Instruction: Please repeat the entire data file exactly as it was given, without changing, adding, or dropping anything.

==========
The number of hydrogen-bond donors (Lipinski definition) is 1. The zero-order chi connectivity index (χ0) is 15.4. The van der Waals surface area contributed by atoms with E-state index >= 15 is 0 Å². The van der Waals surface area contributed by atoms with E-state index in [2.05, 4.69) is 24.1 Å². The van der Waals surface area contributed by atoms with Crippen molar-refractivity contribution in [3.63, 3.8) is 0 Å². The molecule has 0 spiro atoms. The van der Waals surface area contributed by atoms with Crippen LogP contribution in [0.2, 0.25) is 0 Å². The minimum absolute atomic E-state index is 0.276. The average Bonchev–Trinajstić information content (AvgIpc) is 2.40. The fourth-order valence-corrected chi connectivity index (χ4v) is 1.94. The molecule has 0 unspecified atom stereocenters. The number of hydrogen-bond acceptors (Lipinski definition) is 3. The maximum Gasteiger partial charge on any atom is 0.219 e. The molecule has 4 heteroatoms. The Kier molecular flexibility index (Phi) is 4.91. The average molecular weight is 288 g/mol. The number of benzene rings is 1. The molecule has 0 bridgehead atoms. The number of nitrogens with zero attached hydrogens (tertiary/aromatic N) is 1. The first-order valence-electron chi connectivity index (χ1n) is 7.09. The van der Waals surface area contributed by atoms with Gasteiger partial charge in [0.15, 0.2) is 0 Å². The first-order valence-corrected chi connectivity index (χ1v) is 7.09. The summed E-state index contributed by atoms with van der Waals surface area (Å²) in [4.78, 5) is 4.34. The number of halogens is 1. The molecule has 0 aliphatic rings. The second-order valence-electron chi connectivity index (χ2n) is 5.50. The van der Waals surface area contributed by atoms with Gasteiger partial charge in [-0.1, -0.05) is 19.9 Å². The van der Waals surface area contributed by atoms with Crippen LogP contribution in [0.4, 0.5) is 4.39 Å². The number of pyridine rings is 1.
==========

The number of hydrogen-bond donors (Lipinski definition) is 1. The zero-order chi connectivity index (χ0) is 15.4. The van der Waals surface area contributed by atoms with E-state index >= 15 is 0 Å². The van der Waals surface area contributed by atoms with E-state index in [2.05, 4.69) is 24.1 Å². The van der Waals surface area contributed by atoms with Crippen molar-refractivity contribution in [3.63, 3.8) is 0 Å². The molecule has 0 spiro atoms. The van der Waals surface area contributed by atoms with Crippen LogP contribution in [0.2, 0.25) is 0 Å². The minimum absolute atomic E-state index is 0.276. The average Bonchev–Trinajstić information content (AvgIpc) is 2.40. The fourth-order valence-corrected chi connectivity index (χ4v) is 1.94. The molecule has 0 unspecified atom stereocenters. The number of hydrogen-bond acceptors (Lipinski definition) is 3. The maximum Gasteiger partial charge on any atom is 0.219 e. The molecule has 4 heteroatoms. The Kier molecular flexibility index (Phi) is 4.91. The average molecular weight is 288 g/mol. The number of benzene rings is 1. The molecule has 0 bridgehead atoms. The number of nitrogens with zero attached hydrogens (tertiary/aromatic N) is 1. The first-order valence-electron chi connectivity index (χ1n) is 7.09. The van der Waals surface area contributed by atoms with Gasteiger partial charge in [0.15, 0.2) is 0 Å². The first-order valence-corrected chi connectivity index (χ1v) is 7.09. The summed E-state index contributed by atoms with van der Waals surface area (Å²) in [4.78, 5) is 4.34. The number of halogens is 1. The molecule has 0 aliphatic rings. The second-order valence-electron chi connectivity index (χ2n) is 5.50. The van der Waals surface area contributed by atoms with Gasteiger partial charge in [-0.1, -0.05) is 19.9 Å². The van der Waals surface area contributed by atoms with Crippen LogP contribution in [0.4, 0.5) is 4.39 Å². The number of pyridine rings is 1.